I work on stone tools and soil chemistry from a site in Yorkshire called Flixton Island 2 as well as a little bit of work on another much bigger and better known nearby site called Star Carr – and yes, it can be dull at times (putting soils out to dry is never thrilling, though oddly calming) but the results about what they can tell us about how people were living tens of thousands of years ago can be really exciting. These sites are both from the Mesolithic period, when we were still living a hunter-gatherer lifestyle in Britain. It’s all about getting down to the nitty gritty, day-to-day lives of people in the past.
I am currently a second year undergraduate student at the University of New England (UNE) in New South Wales, Australia. I’m studying a Bachelor of Arts (BA) majoring in Archaeology and History.
I had planned to visit a local site on the Day of Archaeology, however poor weather on the day (and for much of the week before) prevented this from happening. Instead, much of my Day of Archaeology revolved around my studies. This included catching up on recorded lectures for some of my classes; completing an online quiz about historical archaeology; and making more notes for an upcoming history essay comparing memorials of the First and Second World Wars and the Vietnam War. Studying via distance (i.e., online) meant all of this was done in the comfort of my own home.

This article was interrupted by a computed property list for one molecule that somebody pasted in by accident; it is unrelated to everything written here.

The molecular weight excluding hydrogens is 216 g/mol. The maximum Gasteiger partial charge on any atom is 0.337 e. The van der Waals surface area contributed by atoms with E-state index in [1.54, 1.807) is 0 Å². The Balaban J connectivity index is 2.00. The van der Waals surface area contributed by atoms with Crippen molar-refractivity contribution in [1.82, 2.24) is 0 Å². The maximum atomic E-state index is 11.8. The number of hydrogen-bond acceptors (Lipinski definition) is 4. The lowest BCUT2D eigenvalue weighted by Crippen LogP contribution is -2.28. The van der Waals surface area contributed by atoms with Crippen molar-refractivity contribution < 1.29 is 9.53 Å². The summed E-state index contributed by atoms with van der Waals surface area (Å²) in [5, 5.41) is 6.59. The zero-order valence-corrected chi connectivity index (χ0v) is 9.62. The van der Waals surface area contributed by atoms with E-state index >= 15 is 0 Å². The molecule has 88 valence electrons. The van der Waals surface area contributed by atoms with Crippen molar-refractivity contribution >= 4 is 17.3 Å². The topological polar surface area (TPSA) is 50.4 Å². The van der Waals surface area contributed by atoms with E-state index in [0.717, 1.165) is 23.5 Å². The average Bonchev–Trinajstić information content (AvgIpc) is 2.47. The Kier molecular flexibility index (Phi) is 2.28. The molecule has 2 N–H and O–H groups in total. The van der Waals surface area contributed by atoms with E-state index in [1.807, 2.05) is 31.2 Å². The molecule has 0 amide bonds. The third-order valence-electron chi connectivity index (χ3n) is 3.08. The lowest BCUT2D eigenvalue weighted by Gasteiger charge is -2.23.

Recently I have been involved in a project called the ‘Digital Air Force’ for the website, AviationHeritage.org, whose goal is to digitally document Australia’s aviation heritage using modern technology. Part of this includes 3D scanning artefacts related to aviation heritage. So on the Day of Archaeology I started work on creating a digital 3D model of a small piece of metal from a Second World War aircraft crash site (see bottom of Figure 1). In a nutshell, this process – known as ‘photogrammetry’ – requires a lot of photos of an object to be taken from all angles. These photos are then loaded into a computer program which determines the angle and distance at which each photo was taken, builds a model of the object, then stitches the images together to form the textures of the object. This is a process I learnt about at an archaeology conference last year and have been experimenting with in my own time. The first part of this model was created overnight and resulted in what is known as a ‘dense point cloud’ of the scanned object (see Figure 2, below). At the moment this still needs quite a lot of work done to remove the surrounding items which were captured, clean up parts of the artefact itself, and join ‘chunks’ to form a complete model but it is hoped this will be completed over the weekend.
Personally I became interested in archaeology (and palaeontology) at a very young age. I was however dissuaded from pursuing a career in either of those fields because of a perceived lack of money that would be made. Instead, I followed my uncle into the I.T. industry, completing a Bachelor of Information Technology degree then working with a variety of systems for about ten years. It was at this time that I felt I had to change careers and decided to formally study archaeology, which today I feel is one of the best decisions I have ever made.
(P.S. July 29th was also my birthday, hence the greeting card from an archaeologist friend which can be seen in Figure 1).